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The Minimalists

Joshua Fields Millburn & Ryan Nicodemus write about living a meaningful life with less stuff for 2 million readers. As featured on: CBS, BBC, NPR, Forbes, The Atlantic, New York Times, Wall Street Journal, USA Today, Boston Globe, Chicago Tribune, and National Post. They live in Missoula, Montana.

How to Improve Your Writing: 3 Tips

How to Improve Writing

Well before I made a living as a writer, I was passionate about writing. Now as a full-time author, people frequently ask me how to improve their writing.

My best advice is simple:

1. Sit in the Chair

These four words changed my life. For a long time, I was an aspiring writer, which meant I didn’t write much. Sure, I aspired daily, but I didn’t make writing a priority. Instead, I spent time passively parked in front of glowing screens: watching TV, perusing Facebook, checking email.

Ultimately, I didn’t become a writer until I developed a writing habit. People don’t learn how to write via osmosis. It takes work. So: forget word count or page count, and don’t worry about creating the perfect writing space. Instead, focus on sitting in the chair distraction-free, writing for at least an hour a day. Do this for a month and you will improve more than you thought possible.

2. Start a Blog

Perhaps the best thing I ever did for my writing “career” was find an outlet through which I could express myself. That outlet was blogging. My one regret is that I didn’t start sooner. It’s such an inexpensive and effective way to communicate with, and add value to, other people. Plus, the consistency of blogging strengthens your writing habit.

I wrote about my entire step-by-step process here: How to Start a Successful Blog Today. Good news: it’s easier than you think.

3. Kill Fear with Accountability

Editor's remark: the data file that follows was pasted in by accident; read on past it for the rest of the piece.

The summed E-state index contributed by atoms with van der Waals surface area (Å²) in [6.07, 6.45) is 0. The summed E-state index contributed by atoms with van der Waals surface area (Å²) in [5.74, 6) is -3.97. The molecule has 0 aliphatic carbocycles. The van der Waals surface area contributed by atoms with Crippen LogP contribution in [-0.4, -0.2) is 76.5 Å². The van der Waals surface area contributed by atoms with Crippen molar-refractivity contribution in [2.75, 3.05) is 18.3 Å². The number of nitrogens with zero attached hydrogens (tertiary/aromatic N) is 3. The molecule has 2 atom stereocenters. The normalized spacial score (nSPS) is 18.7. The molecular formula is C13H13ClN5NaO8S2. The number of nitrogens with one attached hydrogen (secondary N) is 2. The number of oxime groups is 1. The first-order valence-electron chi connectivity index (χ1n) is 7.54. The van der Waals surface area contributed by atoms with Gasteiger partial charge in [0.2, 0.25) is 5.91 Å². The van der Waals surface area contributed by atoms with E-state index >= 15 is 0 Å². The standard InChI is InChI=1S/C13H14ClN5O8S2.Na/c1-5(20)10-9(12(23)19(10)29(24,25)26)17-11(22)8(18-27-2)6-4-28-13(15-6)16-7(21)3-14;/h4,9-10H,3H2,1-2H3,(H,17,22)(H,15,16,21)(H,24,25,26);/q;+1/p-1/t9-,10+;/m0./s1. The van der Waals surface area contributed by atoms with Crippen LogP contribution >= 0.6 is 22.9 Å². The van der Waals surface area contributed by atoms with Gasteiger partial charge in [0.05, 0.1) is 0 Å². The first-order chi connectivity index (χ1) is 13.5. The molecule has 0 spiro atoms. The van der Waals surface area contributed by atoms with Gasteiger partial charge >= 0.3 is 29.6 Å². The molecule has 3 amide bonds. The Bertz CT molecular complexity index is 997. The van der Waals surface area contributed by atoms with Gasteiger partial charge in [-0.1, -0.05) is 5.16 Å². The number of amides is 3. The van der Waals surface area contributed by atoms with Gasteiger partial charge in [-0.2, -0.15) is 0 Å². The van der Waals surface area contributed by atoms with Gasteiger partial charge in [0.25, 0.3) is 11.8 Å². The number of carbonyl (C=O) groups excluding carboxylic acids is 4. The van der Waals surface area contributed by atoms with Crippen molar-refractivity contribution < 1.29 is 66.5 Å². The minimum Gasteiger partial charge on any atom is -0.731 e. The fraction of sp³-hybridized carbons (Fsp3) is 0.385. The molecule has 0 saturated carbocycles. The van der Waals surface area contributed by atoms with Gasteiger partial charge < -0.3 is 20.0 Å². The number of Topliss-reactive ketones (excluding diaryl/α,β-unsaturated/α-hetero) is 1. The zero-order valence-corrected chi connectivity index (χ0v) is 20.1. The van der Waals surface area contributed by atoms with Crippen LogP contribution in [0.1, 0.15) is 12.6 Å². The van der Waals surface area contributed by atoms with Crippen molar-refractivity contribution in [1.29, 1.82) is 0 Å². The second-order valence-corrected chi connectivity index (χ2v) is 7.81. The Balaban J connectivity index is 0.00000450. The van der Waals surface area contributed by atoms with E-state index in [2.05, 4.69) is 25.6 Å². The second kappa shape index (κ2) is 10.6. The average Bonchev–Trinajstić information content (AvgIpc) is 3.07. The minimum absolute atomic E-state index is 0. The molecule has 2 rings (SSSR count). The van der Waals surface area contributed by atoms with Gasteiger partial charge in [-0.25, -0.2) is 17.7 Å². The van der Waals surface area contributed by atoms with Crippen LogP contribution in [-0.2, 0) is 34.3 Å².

For years I wanted to be a writer, but I was terrified to write. What if people judge me? What if my writing is bad? What if, what if, what if? Paralyzed by fear, I remained inactive and unproductive, always postponing until “tomorrow.”

To overcome this fear, find an accountability partner: a spouse, sibling, coworker, or loved one—anyone who’s willing to help for 60 seconds a day. Then, report to your partner each day via email. Include: a) How long you sat in the chair, b) What topic you wrote about, and c) Why it was a good (or bad) day for your writing. It takes less than a minute to send this email, but the benefits are disproportionately positive. Try it for a month. You’ll watch your fear disintegrate.

How to Write Better

For more free writing tips, follow @ToWriteBetter on Twitter.

Also, if you’re interested, I teach an online writing class called How to Write Better (syllabus and details). During my tenure, I’ve taught hundreds of students how to improve their writing (testimonials). I generally don’t offer discounts because the class delivers significantly more value than its price tag. However, the folks at Owner (the company that offers the course) are giving new students a $50 discount from 8/28 to 8/31 when you use the promo code write2014 (case sensitive).